I awoke at 5:30am and took a few pictures of the mist settling over Lake Toya Ko. After breakfast in the tent with Sho and loading the bikes, I noticed that the back tire was flat for the 5th time on this trip, and decided to replace the tube instead of patching it. Sho played rambunctiously with our college buddies, and they patiently let him jump on their backs and show them various insects he discovered. As the 3 cyclists were returning to Muroran, we parted ways, and Sho and I rode south for around 80km (50 miles) to Oshamanbe, a comfortable coastal town.
A few hours into the ride, we bumped into Alain and Ursula Besson from Luzerne, Switzerland. We had been in touch via e-mail over the past 2 months and were hoping to see one another at some point. After Alain retired from Nestle, the two started biking around the world from Switzerland, and have visited India, Tajikistan, etc. over the past 16 months. China is next on their itinerary. They were sweet with Sho, stimulating to talk with, and would have been great traveling companions. We took pictures of one another and set off in different directions, lamenting the fact that we couldn't spend more time together.
Sho and I followed Highway 37, which had hugged the coast. But soon, we found ourselves chugging up long, winding climbs through tunnels and eventually above the cloudline. The day had started sunny and warm, but we donned jackets as we gained elevation and found ourselves surrounded by a cool mist. Despite the cool temperatures, the sweat poured out of my helmet, as I strained to pedal up the steep road. We crossed a couple of dramatic bridges cloaked in fog and threatening certain death if one of us fell over the side railing into the obscured abyss. The traffic was intermittant, but annoying, and Sho started to list out the things he does not like about cars: "too loud, they pollute the air, give some people motion sickness (but not me), use up lots of gasoline," etc.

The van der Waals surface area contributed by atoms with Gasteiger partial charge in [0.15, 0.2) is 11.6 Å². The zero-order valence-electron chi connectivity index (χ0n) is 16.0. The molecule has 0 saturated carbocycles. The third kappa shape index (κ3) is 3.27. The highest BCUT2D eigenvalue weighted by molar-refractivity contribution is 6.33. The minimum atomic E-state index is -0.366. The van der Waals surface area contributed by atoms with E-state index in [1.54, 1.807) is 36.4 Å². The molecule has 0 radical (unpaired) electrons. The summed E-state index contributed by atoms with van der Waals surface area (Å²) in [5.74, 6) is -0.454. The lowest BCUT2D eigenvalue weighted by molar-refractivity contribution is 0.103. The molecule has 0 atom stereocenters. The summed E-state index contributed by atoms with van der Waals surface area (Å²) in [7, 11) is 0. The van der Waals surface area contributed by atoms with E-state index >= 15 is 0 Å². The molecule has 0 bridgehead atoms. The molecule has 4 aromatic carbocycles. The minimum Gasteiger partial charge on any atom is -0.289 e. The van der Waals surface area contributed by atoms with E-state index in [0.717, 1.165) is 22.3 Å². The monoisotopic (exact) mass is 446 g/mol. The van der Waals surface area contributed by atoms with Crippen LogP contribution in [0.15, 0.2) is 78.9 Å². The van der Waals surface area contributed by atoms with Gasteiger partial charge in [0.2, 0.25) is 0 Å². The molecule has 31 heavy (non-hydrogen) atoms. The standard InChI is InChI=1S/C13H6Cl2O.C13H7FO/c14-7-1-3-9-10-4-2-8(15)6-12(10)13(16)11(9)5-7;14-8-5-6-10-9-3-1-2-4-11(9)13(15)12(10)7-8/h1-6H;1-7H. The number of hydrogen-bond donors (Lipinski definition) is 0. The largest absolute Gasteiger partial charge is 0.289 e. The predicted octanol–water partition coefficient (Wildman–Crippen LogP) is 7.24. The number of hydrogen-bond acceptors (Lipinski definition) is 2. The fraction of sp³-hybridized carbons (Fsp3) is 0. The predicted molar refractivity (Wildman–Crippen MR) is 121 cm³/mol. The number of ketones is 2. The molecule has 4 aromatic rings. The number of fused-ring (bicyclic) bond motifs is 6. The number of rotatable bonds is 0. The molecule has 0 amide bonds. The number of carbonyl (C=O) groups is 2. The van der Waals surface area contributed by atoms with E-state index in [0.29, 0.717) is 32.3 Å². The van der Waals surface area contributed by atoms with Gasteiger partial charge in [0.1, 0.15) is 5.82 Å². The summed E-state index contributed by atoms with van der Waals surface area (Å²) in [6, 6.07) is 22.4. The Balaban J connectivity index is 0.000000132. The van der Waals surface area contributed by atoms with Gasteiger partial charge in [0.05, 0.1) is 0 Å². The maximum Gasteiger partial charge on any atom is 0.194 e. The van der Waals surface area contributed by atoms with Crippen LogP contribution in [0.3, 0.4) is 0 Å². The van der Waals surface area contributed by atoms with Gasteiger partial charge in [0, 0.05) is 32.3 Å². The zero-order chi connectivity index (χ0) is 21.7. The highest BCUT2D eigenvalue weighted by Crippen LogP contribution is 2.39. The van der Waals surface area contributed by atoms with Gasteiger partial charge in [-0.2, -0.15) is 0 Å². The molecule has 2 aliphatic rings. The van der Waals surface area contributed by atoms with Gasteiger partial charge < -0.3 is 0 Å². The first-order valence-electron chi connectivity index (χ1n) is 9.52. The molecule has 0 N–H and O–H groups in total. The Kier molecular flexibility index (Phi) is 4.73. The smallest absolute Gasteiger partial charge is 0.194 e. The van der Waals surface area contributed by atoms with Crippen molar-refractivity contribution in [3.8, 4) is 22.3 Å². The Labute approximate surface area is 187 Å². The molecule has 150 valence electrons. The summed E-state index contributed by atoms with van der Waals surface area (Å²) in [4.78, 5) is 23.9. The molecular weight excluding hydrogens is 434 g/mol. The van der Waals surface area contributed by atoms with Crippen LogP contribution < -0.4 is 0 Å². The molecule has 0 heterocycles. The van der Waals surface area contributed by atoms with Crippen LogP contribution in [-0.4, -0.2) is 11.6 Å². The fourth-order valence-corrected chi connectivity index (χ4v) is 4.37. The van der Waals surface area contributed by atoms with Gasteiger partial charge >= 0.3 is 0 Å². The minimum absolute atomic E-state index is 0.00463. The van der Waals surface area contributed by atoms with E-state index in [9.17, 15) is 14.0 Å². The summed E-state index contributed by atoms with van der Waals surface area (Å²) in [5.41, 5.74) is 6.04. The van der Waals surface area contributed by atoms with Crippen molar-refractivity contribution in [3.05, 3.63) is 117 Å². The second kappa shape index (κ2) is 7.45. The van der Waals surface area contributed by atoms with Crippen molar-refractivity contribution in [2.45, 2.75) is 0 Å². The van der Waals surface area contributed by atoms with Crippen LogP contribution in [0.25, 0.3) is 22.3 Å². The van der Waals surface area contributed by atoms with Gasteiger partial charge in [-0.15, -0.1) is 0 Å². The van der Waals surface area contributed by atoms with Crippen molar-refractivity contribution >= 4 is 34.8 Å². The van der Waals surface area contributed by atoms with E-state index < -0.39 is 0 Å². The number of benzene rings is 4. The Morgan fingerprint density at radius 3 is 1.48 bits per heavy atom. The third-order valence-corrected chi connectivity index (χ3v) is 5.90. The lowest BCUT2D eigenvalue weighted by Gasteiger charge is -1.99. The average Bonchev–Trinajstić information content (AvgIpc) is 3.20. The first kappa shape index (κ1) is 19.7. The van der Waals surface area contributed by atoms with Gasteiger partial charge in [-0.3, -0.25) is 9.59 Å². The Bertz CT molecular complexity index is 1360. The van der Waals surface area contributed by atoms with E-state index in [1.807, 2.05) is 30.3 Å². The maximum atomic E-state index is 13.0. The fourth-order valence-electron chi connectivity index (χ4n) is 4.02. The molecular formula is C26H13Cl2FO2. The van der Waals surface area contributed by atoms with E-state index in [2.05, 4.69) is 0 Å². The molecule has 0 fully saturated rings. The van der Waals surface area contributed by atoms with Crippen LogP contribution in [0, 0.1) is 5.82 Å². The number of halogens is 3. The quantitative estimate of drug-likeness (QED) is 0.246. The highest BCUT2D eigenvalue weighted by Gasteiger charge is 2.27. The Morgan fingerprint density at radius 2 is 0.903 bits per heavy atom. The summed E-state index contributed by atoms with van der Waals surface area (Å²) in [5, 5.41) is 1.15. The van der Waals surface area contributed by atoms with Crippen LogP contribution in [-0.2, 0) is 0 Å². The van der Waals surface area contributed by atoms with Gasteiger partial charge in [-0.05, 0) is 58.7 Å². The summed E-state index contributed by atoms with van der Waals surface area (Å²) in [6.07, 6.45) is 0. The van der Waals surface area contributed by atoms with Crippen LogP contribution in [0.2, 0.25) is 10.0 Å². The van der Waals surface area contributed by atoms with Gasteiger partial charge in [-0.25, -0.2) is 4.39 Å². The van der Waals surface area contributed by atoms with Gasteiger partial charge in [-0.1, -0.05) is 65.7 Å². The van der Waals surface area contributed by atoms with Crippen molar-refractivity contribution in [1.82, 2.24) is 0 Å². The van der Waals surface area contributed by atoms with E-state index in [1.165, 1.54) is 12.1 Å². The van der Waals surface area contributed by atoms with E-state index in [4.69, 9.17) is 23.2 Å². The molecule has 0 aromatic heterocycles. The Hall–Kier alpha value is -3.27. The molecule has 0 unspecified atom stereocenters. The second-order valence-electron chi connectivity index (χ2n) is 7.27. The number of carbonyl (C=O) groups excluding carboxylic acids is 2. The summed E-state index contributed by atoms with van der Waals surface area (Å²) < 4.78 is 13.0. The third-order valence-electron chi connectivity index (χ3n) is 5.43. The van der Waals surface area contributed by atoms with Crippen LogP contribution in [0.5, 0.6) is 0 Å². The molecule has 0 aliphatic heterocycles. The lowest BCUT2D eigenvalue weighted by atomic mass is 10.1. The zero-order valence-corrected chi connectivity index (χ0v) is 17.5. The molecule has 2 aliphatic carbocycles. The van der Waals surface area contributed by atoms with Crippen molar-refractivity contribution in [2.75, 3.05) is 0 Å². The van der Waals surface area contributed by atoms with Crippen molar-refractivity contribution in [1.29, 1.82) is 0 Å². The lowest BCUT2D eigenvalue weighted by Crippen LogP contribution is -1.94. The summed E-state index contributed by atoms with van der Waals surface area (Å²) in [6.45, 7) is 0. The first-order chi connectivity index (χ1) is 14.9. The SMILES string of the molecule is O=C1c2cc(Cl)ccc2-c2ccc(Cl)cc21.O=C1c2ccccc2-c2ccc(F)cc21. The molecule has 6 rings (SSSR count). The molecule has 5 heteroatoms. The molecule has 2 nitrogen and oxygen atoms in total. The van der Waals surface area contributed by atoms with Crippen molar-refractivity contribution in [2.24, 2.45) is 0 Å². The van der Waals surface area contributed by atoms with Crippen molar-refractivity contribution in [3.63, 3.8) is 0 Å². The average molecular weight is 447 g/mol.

After reaching the highest point of a 2+ hour mountain road climb, our descent was harrowing. Returning to sea level down the mountain side, I gave our brakes a challenging workout and made sure that we stayed in control during the rapid descent, both hands becoming numb from my tight grip. The tips of several fingers remained numb for 2 days afterward.
In Oshmanbe, we found a minshuku Japanese inn with an onsen bath and the only coin laundry in town, and splurged $70 for a room, deciding against another rain-drenched night in the tent. After a satisfying soak in the onsen, where I tried to regain feeling in my fingertips by flexing them open and closed in the steamy water, Sho loaded the laundry machine with practically every piece of clothing we brought along, both of us relishing saying sayonara to the mildew smell.
We had arrived too late to eat dinner in the inn, as is customarily provided for guests with a reservation, but the proprietor brought up 2 delicious crabs to our room, saving us from having to make an outing in the rain for a meal.
We read the patently unfair Japanese folk tale "Urashima Taro" (read it, and you'll see what I mean) before drifting off to sleep in our sumptuously comfortable futons, appreciating the luxury of our accomodations.